Ten students from Gashora Girls Academy of Science and Technology in Bugesera District have been awarded scholarships to study their undergraduate programmes at various universities in the US.
The scholarship offer was announced last week to students who had submitted their applications for 2014.
The universities are Yale University, University of Pennsylvania, Smith College, Hamline University, Bucknell University, Lafayette University, Trinity College, Goucher College, University of West Virginia, and Worcester Polytechnic Institute.
The students will benefit from a total of approximately $1.9 million toward the cost of their four years of undergraduate study in such fields such as chemical, civil and biomedical engineering, architecture, finance and economics, computer/IT, according to the school's headmaster Peter Thorp.
"To have 10 of our girls accepted from the most competitive pool of candidates from all over the world affirms the quality of education the girls received during their three years at Gashora Girls Academy. I am proud of the girls and their teachers for their collaborative efforts that resulted in this stunning achievement," Thorp added.
He said the selection of her students is encouraging and a sign of the confidence US universities have in Rwandan students.
"I believe the almost $2 million investment in just these 10 girls is an indication that American universities are eager to support the future development of Rwanda. They believe that when these girls complete their educations, they will return to their homeland to become key players in achieving the goals of the country's development agenda," Thorp said.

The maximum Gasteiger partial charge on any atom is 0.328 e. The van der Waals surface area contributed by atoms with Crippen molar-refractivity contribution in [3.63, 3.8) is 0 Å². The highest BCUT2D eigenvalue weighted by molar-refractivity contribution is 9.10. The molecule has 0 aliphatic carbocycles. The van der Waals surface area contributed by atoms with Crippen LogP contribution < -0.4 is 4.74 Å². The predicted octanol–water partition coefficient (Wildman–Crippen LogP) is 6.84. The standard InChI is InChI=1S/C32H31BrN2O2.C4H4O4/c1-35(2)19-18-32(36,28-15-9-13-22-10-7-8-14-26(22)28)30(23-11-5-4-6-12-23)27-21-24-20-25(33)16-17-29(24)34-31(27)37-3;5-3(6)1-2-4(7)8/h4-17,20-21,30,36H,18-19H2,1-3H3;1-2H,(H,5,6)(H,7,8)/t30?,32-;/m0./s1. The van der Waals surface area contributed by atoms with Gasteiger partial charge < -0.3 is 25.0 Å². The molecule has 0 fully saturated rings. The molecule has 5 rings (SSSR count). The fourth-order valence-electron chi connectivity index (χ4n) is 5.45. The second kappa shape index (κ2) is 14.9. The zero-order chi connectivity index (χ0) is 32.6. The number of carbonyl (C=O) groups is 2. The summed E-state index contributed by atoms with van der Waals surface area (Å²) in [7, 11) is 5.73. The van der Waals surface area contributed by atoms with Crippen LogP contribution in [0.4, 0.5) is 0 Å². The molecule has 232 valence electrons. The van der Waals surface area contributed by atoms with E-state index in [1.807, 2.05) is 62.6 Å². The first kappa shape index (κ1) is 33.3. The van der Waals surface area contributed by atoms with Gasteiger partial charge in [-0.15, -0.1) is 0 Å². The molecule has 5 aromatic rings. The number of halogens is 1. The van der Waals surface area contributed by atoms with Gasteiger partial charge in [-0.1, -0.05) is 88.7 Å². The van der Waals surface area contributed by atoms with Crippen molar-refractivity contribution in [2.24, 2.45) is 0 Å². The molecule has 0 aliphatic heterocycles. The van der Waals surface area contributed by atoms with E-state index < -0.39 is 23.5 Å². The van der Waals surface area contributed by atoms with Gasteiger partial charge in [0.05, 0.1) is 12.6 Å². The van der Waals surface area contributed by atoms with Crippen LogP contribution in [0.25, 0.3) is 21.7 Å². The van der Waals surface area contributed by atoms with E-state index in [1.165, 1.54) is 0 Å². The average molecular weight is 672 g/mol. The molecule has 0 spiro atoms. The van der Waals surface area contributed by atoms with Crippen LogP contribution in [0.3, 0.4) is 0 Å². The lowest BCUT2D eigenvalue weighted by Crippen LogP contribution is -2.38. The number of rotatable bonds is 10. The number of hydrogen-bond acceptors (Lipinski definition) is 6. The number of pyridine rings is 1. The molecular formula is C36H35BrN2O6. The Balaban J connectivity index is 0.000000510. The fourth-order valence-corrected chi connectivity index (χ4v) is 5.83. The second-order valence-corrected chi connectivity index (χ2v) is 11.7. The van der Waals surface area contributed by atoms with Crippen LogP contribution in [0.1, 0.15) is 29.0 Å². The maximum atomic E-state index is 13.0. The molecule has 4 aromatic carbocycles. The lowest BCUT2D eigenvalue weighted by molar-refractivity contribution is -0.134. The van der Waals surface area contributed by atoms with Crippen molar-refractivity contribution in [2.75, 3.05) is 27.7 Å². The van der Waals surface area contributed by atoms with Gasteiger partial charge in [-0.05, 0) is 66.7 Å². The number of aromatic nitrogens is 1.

Meanwhile, Gashora, Bridge2 Rwanda organisation, and the other leading secondary schools in the country, including Green Hills, Riviera, KICS, ISK, Sonrise and Agahozo Shalom have formed the Rwanda International University Access Consortium (RIUAC).
The goal of RIUAC is to enable the schools to share ideas and expertise and teach young Rwandans how to become competitive candidates for international universities as well to improve their readiness to attend the newly-created University of Rwanda.
Thorp said the members of RIUAC believe the consortium's efforts have already paid off, with visits from 15 American and Canadian universities between September and November last year, including seven of the Master Card Foundation Scholarship universities which offer full scholarships to the most highly qualified Sub-Saharan African students. He appealed to other secondary schools to join the consortium.
"These efforts make this an especially encouraging time for Rwanda's secondary students," Thorp said.
"By ensuring that our students receive world-class 21st Century education, I am confident many of our young scholars will be able to pursue disciplines that will directly impact the future development of Rwanda.